Citing uncertainty over a tax credit provision and a slowdown in production, Danish wind turbine maker LM Windpower said it would lay off more than two-thirds of its Little Rock workforce.
The wind blade manufacturer employs roughly 300 workers at its Little Rock Port Authority facility and company officials said they would cut 80 hourly employees, 14 salaried positions, and 140 temporary workers.
“We have this week told our workforce that we are re-sizing our workforce and business to fit our plans for 2013,” said Adam Ruple, human resources director for LM Windpower.
LM ramped up production earlier this year as many companies increased production to beat a year-end expiration of a wind energy tax credit. Congress is considering acting on an extension of the credit, but has yet to approve the legislation leading to the uncertainty.
The wind Production Tax Credit (PTC) has had bipartisan support in Congress, but it has failed this year to clear approval in Congress despite pressure from industry and local government leaders, including Gov. Mike Beebe (D) and Rep. Tim Griffin (R).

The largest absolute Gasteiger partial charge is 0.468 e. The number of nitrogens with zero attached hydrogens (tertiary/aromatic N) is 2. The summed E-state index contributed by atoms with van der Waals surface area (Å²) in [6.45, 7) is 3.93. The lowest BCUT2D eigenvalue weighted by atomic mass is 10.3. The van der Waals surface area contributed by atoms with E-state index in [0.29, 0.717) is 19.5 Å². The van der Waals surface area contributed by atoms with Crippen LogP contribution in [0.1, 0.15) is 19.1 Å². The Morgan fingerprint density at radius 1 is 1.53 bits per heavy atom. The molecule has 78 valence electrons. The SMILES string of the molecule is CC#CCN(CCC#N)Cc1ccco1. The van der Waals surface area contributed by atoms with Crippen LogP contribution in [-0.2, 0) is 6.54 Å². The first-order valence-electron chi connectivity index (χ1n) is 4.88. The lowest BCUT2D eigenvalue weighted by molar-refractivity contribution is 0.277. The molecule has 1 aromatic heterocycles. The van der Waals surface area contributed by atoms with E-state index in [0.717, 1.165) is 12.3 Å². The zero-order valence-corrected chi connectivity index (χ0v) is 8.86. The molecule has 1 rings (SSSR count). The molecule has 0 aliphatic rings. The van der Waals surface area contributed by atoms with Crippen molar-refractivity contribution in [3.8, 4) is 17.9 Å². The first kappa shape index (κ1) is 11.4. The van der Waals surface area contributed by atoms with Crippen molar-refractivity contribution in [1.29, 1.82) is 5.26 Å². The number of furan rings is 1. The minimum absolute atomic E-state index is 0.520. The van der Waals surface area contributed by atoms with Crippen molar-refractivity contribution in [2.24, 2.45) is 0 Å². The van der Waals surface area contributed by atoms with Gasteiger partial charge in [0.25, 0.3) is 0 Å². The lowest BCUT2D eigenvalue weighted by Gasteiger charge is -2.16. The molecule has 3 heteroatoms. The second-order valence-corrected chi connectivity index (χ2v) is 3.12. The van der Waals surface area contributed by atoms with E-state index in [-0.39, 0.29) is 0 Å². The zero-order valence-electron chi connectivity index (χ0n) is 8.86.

The wind industry’s tax credit was first enacted in 1992 and has expired on three different occasions in the past. It offers a tax rebate of 2.2 cents for each kilowatt-hour of energy produced for the first 10 years of electricity production from utility-scale turbines powered by renewable sources.
While production and employment was accelerated by above-average orders earlier this year, the workforce reduction suggests that orders have cooled beyond what was necessary to bring in temporary help. In May, LM Windpower officials said they had added to their labor force in order to meet strong demand in 2012.